Rod Parke used to grow 253 kinds of hybrid tea roses. When he tired of all the spraying, he moved on to filling his North Seattle garden with...

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ROD PARKE USED to grow 253 kinds of hybrid tea roses. When he tired of all the spraying, he moved on to filling his North Seattle garden with dahlias, and then rhododendrons. Turns out the rhodies grew too large, and he hated tying up the dahlias.

“I’ve settled down with dwarf conifers now,” he says of the more than 200 little trees dotted among the Japanese maples, fuchsias and ferns he also favors. “I like small and slow-growing, because I can have more of them,” says Parke of the dwarf and miniature conifers that have captured his collecting imagination.

In case you’ve ever thought of mini-conifers as boring little bumps, the variety in Parke’s garden will convince you otherwise. Perhaps they have so much oomph per square inch because he selects for contrast. “I get enough harmony with Mozart and Beethoven,” says Parke, who reviews music for The Stranger.

Forget lumpy juniper. These needled wonders come in colors from shining gold (Hinoki ‘Gold Fern’) to Parke’s favorite silvery blue Chamaecyparis lawsoniana ‘Wissel’s Saguro,’ which has arms like a saguro cactus. Some are feathery ground huggers like the prostrate form of coast redwood, others are compact little buns or cones, while many are skinny spires like Juniperus communis ‘Compressa,’ a doll-sized version of Italian cypress.

Parke explains that dwarf is a relative term when applied to conifers. It doesn’t mean anything about eventual size, but just that these conifers grow only about 2 to 10 inches a year. So a dwarf might grow slowly to tower over the house. Miniature conifers are the smallest of the bunch, putting on less than 2 inches a year. Parke has a dot of a fir tree that grows only a quarter inch per year, topping out at 4 inches high after two decades.

To find your own favorites


Rod Parke suggests these places to see and shop for conifers:

Locally:

Emery’s Garden Nursery in Lynnwood, Swanson’s near Ballard and Molbak’s in Woodinville.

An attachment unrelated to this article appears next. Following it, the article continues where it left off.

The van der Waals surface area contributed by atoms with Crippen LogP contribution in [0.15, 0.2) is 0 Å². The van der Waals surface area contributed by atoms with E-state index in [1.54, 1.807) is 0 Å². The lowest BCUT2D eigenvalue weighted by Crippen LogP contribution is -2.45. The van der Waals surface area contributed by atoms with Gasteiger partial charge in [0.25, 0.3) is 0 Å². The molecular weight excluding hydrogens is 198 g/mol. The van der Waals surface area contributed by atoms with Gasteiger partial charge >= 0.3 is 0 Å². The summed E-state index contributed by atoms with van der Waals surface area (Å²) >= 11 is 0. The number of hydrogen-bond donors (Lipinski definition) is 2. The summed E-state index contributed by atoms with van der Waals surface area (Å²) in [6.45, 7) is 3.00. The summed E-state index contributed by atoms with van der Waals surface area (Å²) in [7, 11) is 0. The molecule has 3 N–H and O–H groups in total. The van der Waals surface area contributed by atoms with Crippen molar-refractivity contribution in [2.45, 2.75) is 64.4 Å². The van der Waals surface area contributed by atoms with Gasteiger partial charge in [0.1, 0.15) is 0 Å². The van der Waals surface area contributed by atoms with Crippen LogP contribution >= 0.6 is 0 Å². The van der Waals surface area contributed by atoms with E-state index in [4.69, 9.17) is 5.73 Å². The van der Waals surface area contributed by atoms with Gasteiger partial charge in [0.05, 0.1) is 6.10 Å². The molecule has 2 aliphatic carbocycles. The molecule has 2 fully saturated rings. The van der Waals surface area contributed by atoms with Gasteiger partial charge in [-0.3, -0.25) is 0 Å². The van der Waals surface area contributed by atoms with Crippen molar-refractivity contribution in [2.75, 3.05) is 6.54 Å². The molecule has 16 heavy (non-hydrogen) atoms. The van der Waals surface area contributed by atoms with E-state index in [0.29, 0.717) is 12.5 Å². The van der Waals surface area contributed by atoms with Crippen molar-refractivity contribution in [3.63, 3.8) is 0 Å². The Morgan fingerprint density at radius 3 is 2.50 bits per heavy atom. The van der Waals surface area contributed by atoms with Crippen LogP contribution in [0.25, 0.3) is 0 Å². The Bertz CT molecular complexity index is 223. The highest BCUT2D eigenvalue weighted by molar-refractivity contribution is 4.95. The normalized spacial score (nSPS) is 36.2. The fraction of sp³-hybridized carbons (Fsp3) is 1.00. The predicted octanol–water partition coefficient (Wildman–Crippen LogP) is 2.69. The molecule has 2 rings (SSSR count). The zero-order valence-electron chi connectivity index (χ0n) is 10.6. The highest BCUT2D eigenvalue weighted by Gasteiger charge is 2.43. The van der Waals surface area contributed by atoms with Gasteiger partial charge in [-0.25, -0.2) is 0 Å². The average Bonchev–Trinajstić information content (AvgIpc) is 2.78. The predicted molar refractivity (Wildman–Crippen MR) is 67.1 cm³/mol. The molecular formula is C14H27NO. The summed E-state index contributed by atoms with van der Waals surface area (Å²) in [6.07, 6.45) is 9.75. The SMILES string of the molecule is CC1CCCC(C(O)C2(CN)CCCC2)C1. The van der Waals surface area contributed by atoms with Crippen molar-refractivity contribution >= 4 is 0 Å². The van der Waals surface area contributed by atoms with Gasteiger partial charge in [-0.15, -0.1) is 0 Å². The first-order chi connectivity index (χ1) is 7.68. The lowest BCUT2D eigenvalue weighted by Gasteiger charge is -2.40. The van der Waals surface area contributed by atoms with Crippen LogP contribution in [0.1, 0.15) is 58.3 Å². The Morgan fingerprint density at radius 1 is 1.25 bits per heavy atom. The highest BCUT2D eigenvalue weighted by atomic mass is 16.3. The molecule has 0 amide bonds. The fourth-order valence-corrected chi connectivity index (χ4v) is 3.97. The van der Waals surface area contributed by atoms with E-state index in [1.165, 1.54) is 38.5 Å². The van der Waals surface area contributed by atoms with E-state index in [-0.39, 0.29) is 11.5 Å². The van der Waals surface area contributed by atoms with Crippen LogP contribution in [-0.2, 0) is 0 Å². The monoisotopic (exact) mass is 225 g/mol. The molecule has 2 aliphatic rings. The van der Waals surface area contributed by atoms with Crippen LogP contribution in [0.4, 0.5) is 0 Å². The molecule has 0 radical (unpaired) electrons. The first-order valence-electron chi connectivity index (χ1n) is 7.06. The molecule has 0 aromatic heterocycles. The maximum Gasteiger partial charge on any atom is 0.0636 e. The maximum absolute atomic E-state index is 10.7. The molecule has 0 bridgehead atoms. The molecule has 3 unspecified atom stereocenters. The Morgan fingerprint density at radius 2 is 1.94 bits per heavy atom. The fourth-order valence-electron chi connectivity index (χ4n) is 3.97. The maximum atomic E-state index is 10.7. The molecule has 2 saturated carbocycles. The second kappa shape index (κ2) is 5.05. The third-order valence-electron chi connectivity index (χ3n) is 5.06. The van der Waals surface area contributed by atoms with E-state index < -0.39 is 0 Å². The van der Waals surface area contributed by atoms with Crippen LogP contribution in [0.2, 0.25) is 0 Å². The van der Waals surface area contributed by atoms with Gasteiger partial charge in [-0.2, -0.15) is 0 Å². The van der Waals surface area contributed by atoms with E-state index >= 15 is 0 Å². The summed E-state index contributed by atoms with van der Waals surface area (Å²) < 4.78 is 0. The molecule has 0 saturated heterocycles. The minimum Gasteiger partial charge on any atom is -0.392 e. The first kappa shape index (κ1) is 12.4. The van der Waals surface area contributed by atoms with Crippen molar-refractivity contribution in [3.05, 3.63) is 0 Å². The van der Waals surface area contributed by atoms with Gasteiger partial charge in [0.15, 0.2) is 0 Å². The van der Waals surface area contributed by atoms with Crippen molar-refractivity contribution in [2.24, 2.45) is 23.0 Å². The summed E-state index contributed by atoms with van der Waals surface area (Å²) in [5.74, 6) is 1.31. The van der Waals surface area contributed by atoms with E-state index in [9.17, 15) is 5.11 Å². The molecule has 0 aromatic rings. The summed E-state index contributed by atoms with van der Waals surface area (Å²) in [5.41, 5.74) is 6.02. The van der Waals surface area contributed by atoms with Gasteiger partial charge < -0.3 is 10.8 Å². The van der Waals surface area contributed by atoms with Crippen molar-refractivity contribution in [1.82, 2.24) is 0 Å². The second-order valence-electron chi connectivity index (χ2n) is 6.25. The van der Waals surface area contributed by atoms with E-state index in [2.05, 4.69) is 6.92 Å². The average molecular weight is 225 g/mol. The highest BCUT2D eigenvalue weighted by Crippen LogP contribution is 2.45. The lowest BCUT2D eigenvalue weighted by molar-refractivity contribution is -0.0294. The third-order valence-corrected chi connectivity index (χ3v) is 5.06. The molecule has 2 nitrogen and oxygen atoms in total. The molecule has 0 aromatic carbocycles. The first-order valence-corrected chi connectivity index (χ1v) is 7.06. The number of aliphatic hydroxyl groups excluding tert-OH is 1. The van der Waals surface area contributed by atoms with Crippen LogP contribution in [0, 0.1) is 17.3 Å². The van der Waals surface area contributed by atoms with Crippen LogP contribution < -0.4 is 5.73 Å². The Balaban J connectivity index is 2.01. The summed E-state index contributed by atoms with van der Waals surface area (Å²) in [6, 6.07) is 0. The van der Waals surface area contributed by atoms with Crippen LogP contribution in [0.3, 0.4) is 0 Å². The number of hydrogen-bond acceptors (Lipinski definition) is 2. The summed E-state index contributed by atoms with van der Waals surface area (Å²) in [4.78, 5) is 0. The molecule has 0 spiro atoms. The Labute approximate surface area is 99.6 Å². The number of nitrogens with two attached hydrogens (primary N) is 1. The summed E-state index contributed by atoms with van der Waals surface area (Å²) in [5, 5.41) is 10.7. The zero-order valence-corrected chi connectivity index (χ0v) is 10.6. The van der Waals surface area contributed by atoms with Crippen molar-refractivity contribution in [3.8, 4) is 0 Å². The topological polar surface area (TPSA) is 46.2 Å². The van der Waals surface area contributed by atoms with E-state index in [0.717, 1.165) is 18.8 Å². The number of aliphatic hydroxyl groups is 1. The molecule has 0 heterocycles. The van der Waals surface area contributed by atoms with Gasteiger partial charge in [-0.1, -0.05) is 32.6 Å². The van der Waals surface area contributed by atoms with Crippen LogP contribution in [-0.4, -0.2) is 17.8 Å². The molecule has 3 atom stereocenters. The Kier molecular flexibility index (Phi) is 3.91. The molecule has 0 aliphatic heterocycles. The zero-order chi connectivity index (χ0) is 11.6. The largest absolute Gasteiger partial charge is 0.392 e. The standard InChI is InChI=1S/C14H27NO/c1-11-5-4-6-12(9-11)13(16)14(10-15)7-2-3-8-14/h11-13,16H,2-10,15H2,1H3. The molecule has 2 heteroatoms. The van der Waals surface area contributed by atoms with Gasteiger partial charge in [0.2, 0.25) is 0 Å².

Farther afield:

Collector’s Nursery in Battle Ground, Wash. (360-574-3832; www.collectorsnursery.com)

Miniature Plant Kingdom, in Sebastopol, Calif. (707-874-2233; www.miniplantkingdom.com)

Porterhowse Farms in Sandy, Ore. (503-668-5834; www.porterhowse.com)

Parke also explains how conifers change colors with the seasons while holding onto their needles: Autumn’s decreasing light and cooler temperatures cause the chlorophyll in the foliage to die back, revealing the underlying color. Then in spring, the chlorophyll is encouraged by the weather to recolonize the same needles, and they turn back to their warm-weather color.

Dwarf and miniature conifers need careful attention to do their best. Parke points out that conifers don’t warn you when something is wrong. They suffer silently, then die quickly. So be sure to give them good drainage because, while they need to be watered regularly, conifers are susceptible to root rot. Most conifers prefer full sun, although dwarf hemlocks, yews and cryptomeria can take some shade. Pay close attention to the eventual size of any dwarf or miniature you purchase. With pines, you can easily control size by breaking off the candles (new growth at branch tips) every May. Parke has kept a fluffy, compact mound of Pinus parviflora ‘Arakawa’ contained in a pot for 10 years by candle clipping judiciously.

“Isn’t it marvelous?” asks Parke, pointing out all the contrasting shapes and textures that make the garden so tactile you can’t help but pet, pat and stroke your way through the beds. The foliage on some of the trees is as tightly swirled as a bad 1950s perm, while others have droopy, elongated needles. Some conifers are limp and pliant, while others are as brushy as a terrier’s coat. One little twisted tree, Cryptomeria japonica ‘Cristata,’ has branches that end in weirdly flattened cockscombs, almost as if the needles are webbed together, a phenomenon called fascination or cresting. “That one’s a conversation piece,” says Parke.

So is the Pinus yunnanensis, a sculptural centerpiece of the back garden. It’s an odd little tree that will grow larger than most, so enshrouded in draperies of long, soft needles that it resembles Cousin It from the Addams family, without the hat. Brush a few needles aside to find a miniature mugho pine hardly larger than a pin cushion crouched beneath its foliage. You never feel alone in Parke’s garden. His miniature trees have such personality and presence you’re sure the place is populated by bristly little creatures.

Valerie Easton is a Seattle freelance writer. Her e-mail address is valeaston@comcast.net. Mike Siegel is a Seattle Times staff photographer.